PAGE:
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Thatcher and Thatcherism

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Thatcher and Thatcherism

Post by Ezinma on Wed Jun 24, 2009 5:06 pm

Thatcher and Thatcherism ( Making of the Contemporary World)

By Eric J. Evans

# Publisher: Routledge
# Number Of Pages: 141
# Publication Date: 1997-09-08
# ISBN-10 / ASIN: 0415136946
# ISBN-13 / EAN: 9780415136945

Click here


Book Description:
Eric J. Evans surveys the origins and impact of "Thatcherism" as a cultural construct, economic creed and political phenomena. Drawing extensively on Thatcher's political memoirs, this invaluable guide provides an interdisciplinary account of recent British history, economics and politics.



Last edited by Ezinma on Sat Aug 21, 2010 7:18 pm; edited 2 times in total
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Ezinma

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Re: Thatcher and Thatcherism

Post by Nacerpro on Fri Feb 05, 2010 5:46 pm

Hi all,
Ezinma, would u please change this RapidShare link, 'cause I can't download it. If u can do it on MediaFire it'll be much better. Thx in advance.
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Re: Thatcher and Thatcherism

Post by Ezinma on Fri Feb 05, 2010 6:16 pm

Here is the new link : Click

That's another wonderful book. You might find it useful:
Modern Britain Since 1979: A Reader (2003), by Keith Laybourn, Christine F. Collette
Click here

Book Description:
In 1979, Margaret Thatcher rose to power and the ensuing years are key to understanding Britain in the 21st century. Keith Laybourn and Christine Collette have gathered a carefully selected collection of materials from primary and secondary sources. They cover the major themes in British social and cultural history and politics of the last 25 years; trade unionism, the welfare state, Conservative politics, Blair's "Third Way". The conflict over Britain's relations with Europe, along with regionalism and devolution are illustrated, as well as the shifts in ethnicity, racial and sexual equality and immigration.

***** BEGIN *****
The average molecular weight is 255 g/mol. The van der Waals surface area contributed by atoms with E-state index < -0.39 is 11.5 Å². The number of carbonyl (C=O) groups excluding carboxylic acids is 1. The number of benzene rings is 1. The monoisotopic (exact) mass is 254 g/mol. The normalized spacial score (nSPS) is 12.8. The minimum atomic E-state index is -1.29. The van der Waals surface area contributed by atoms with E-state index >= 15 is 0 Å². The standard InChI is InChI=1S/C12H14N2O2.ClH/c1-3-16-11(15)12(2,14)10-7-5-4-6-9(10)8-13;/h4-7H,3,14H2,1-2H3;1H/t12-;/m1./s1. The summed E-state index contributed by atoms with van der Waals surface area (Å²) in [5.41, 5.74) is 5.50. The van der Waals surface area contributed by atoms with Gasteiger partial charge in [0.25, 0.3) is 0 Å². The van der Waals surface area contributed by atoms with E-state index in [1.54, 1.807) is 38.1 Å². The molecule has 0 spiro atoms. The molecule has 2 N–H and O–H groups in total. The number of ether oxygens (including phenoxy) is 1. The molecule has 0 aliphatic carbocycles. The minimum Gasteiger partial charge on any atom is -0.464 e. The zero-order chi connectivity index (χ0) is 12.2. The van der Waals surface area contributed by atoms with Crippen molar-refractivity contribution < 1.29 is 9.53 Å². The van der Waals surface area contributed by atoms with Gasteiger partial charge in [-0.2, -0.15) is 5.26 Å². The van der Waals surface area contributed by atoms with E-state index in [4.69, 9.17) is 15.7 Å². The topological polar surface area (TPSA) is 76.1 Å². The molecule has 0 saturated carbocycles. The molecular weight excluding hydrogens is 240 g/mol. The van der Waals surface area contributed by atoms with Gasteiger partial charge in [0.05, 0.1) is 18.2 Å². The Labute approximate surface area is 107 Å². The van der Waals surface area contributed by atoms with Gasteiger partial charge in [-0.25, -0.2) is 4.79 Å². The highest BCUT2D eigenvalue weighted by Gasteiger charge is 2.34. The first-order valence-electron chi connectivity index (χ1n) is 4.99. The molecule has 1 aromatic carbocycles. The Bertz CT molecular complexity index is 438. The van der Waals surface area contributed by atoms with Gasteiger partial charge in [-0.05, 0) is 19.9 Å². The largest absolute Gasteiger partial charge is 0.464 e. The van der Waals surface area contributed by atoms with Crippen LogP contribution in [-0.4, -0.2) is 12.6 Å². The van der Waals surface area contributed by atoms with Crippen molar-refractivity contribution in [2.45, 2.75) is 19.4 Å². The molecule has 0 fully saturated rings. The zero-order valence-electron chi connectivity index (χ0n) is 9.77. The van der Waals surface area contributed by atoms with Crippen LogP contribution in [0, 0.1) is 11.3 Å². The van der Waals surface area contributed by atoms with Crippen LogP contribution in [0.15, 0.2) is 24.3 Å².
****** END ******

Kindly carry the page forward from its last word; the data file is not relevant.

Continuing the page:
Happy reading!


Last edited by Ezinma on Sat Aug 21, 2010 7:19 pm; edited 1 time in total
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Re: Thatcher and Thatcherism

Post by Nacerpro on Sat Feb 06, 2010 12:31 am

How I love you Ezinma! This is exactly what I need. I have a presentation abt Thatcher Foreign Policy next week. This is very helpful, thx a million dear sister. I don't know what should I say but this is very kind of u ...
Thx again and a again ...

Ya Rabbi Nchallah A3tilha Ma Tetmanna , Amine .

Warmest regards.
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Nacerpro

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Re: Thatcher and Thatcherism

Post by Nacerpro on Sat Feb 06, 2010 12:32 am

Outstanding!
As always.
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Re: Thatcher and Thatcherism

Post by saida on Mon Mar 29, 2010 10:15 pm

ok, hello everyone, i wonder where is the content of the book that is displayed in the website. im not finding the works im choosing!

saida

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Thatcherism(4th year .British civ)

Post by samou on Wed Jun 23, 2010 3:26 pm

Thatcherism


By Dr Robert Pearce


new perspective Vol 9, No 3








Margaret Hilda Thatcher (b 1925) has
many claims to fame. She was our first woman prime minister. She was premier
for longer than anyone else in twentieth-century Britain, winning three successive
election victories (in 1979, 1983 and 1987) and heading Conservative
governments for a total of 11 years. She was also an extremely controversial
figure, both idolized and vilified. Uniquely, she was the only premier to give
her name to a set of political policies and attitudes. But what exactly is
‘Thatcherism’?


The
economy


When
Thatcher first become PM her political allegiance was, of course, to
Conservatism. The only other ‘-ism’ to which she subscribed was ‘monetarism’ -
the doctrine that inflation is caused by printing money and can be cured by
restricting the money supply. Monetarists argued that, in the interests of
efficiency, taxation should be kept low, state-controlled industry should be
privatised, and free market forces be allowed to operate.


Such
right-wing economic thinking was a major factor in Thatcherism but was not its
essence. Thatcher did not originate these ideas, and nor was she the first
British politician to put them forward. Furthermore, her Chancellors were often